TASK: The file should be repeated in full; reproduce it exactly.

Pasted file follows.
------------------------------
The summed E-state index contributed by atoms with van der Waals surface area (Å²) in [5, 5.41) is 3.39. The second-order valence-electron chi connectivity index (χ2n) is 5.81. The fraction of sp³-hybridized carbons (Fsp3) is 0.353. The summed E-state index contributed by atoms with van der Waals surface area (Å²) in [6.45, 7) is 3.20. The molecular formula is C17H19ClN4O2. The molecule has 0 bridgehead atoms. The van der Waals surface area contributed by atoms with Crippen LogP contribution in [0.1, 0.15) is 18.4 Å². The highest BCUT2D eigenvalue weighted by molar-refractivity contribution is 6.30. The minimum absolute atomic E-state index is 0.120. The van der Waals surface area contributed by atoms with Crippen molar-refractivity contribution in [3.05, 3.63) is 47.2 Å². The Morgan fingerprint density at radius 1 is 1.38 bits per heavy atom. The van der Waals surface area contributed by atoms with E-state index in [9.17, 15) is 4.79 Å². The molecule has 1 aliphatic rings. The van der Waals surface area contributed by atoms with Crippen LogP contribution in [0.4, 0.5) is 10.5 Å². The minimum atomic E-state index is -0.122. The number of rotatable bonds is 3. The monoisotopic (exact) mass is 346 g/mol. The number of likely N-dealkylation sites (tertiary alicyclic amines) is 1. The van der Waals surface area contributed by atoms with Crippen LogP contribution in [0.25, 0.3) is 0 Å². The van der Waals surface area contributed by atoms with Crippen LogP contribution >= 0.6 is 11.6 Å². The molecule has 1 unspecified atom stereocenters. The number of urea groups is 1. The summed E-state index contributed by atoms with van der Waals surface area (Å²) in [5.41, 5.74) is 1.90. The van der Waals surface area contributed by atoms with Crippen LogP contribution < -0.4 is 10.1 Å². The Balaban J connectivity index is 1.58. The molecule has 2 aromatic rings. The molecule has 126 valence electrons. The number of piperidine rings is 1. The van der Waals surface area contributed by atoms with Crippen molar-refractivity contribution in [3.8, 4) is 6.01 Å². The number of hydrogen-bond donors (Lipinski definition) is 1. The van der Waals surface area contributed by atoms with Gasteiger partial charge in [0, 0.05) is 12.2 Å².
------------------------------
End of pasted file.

The summed E-state index contributed by atoms with van der Waals surface area (Å²) in [5, 5.41) is 3.39. The second-order valence-electron chi connectivity index (χ2n) is 5.81. The fraction of sp³-hybridized carbons (Fsp3) is 0.353. The summed E-state index contributed by atoms with van der Waals surface area (Å²) in [6.45, 7) is 3.20. The molecular formula is C17H19ClN4O2. The molecule has 0 bridgehead atoms. The van der Waals surface area contributed by atoms with Crippen LogP contribution in [0.1, 0.15) is 18.4 Å². The highest BCUT2D eigenvalue weighted by molar-refractivity contribution is 6.30. The minimum absolute atomic E-state index is 0.120. The van der Waals surface area contributed by atoms with Crippen molar-refractivity contribution in [3.05, 3.63) is 47.2 Å². The Morgan fingerprint density at radius 1 is 1.38 bits per heavy atom. The van der Waals surface area contributed by atoms with E-state index in [9.17, 15) is 4.79 Å². The molecule has 1 aliphatic rings. The van der Waals surface area contributed by atoms with Crippen LogP contribution in [0.4, 0.5) is 10.5 Å². The minimum atomic E-state index is -0.122. The number of rotatable bonds is 3. The monoisotopic (exact) mass is 346 g/mol. The number of likely N-dealkylation sites (tertiary alicyclic amines) is 1. The van der Waals surface area contributed by atoms with Crippen LogP contribution in [0.25, 0.3) is 0 Å². The van der Waals surface area contributed by atoms with Crippen LogP contribution >= 0.6 is 11.6 Å². The molecule has 1 unspecified atom stereocenters. The number of urea groups is 1. The summed E-state index contributed by atoms with van der Waals surface area (Å²) in [5.41, 5.74) is 1.90. The van der Waals surface area contributed by atoms with Crippen LogP contribution < -0.4 is 10.1 Å². The Balaban J connectivity index is 1.58. The molecule has 2 aromatic rings. The molecule has 126 valence electrons. The number of piperidine rings is 1. The van der Waals surface area contributed by atoms with Crippen molar-refractivity contribution in [3.8, 4) is 6.01 Å². The number of hydrogen-bond donors (Lipinski definition) is 1. The van der Waals surface area contributed by atoms with Gasteiger partial charge in [0, 0.05) is 12.2 Å².